The NHS recommends that you should get your eyes tested every 2 years. It's fair to say that a lot of us struggle to hit this mark, especially if we don't have any problems with our vision. However, even if you have perfect eyesight, your eyes themselves can tell a lot about your health and longevity. A new study is suggesting that a simple eye test could predict how long you live. The research, which has been described as the first of its kind, could be useful in determining the impact of certain diseases on a person’s longevity.
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Eyes and lifespan
Problems in the eyes are not always as obvious as they were for this man, who suffered a terrible nail gun accident. It has long been established that cells in the retina deteriorate as you get older, an example being the development of glaucoma which is common among older people. However, the paper, published in the British Journal of Ophthalmology found that people with retinas that are older than their actual age have a higher likelihood of dying within the next decade. Study co-author Dr. Mingguang He from the Center for Eye Research Australia explained:
The retina offers a unique, accessible 'window' to evaluate underlying pathological processes of systemic vascular and neurological diseases that are associated with increased risks of mortality.
Eye age gap
To arrive at this conclusion, the team of international researchers analysed more than 130,000 retinal images from samples given by people participating in the UK BioBank, a long-term government study of over 500,000 UK participants between the ages of 40 and 69, according toCNN.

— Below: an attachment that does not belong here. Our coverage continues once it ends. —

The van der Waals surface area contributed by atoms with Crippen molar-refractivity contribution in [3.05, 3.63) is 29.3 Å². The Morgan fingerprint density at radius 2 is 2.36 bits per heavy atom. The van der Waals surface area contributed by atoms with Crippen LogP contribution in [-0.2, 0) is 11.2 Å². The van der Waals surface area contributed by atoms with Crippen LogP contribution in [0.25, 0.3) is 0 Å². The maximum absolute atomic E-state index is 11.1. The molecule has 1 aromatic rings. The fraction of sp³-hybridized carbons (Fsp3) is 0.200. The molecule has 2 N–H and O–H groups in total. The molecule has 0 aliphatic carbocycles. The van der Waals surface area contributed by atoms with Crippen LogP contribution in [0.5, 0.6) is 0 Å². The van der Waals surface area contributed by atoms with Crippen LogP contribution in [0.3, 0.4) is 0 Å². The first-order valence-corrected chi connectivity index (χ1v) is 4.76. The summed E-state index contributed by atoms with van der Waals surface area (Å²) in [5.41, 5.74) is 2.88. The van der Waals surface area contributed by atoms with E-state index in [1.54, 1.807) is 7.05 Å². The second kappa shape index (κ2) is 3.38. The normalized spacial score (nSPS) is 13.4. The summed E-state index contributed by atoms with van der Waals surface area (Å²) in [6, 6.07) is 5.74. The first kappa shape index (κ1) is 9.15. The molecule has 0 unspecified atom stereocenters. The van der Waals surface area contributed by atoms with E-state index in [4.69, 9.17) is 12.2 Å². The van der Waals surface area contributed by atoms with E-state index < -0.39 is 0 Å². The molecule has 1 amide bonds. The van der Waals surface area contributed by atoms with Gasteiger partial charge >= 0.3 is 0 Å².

Using a form of machine learning model, researchers were able to estimate the 'retinal age gap' between the actual biological health of the eye and the person’s age since birth. Large gaps in retinal age were associated with a 49 to 67 percent higher risk of death from any cause other than cardiovascular disease or cancer. The researchers wrote in their findings:
Our novel findings have determined that the retinal age gap is an independent predictor of increased mortality risk, especially of non-cardiovascular disease/ non-cancer mortality. These findings suggest that retinal age may be a clinically significant biomarker of ageing.
Eyes and health
Indeed, this is not the only issue related to eye health that you should be aware of. Eye infractions, for instance, could lead to a bigger health condition. These 'eye strokes' can lead to blindness and also 'greatly' increase the 'risk of stroke and heart attack', according to 24vita. Your eye colour can also play a part, given that different shades are more or less susceptible to various diseases.
Eat This, Not That: This Simple Eye Test Can Reveal How Long You'll Live
CNN: Your eyes hold the key to your true biological age, study finds
British Journal of Ophthalmology: Retinal age gap as a predictive biomarker for mortality risk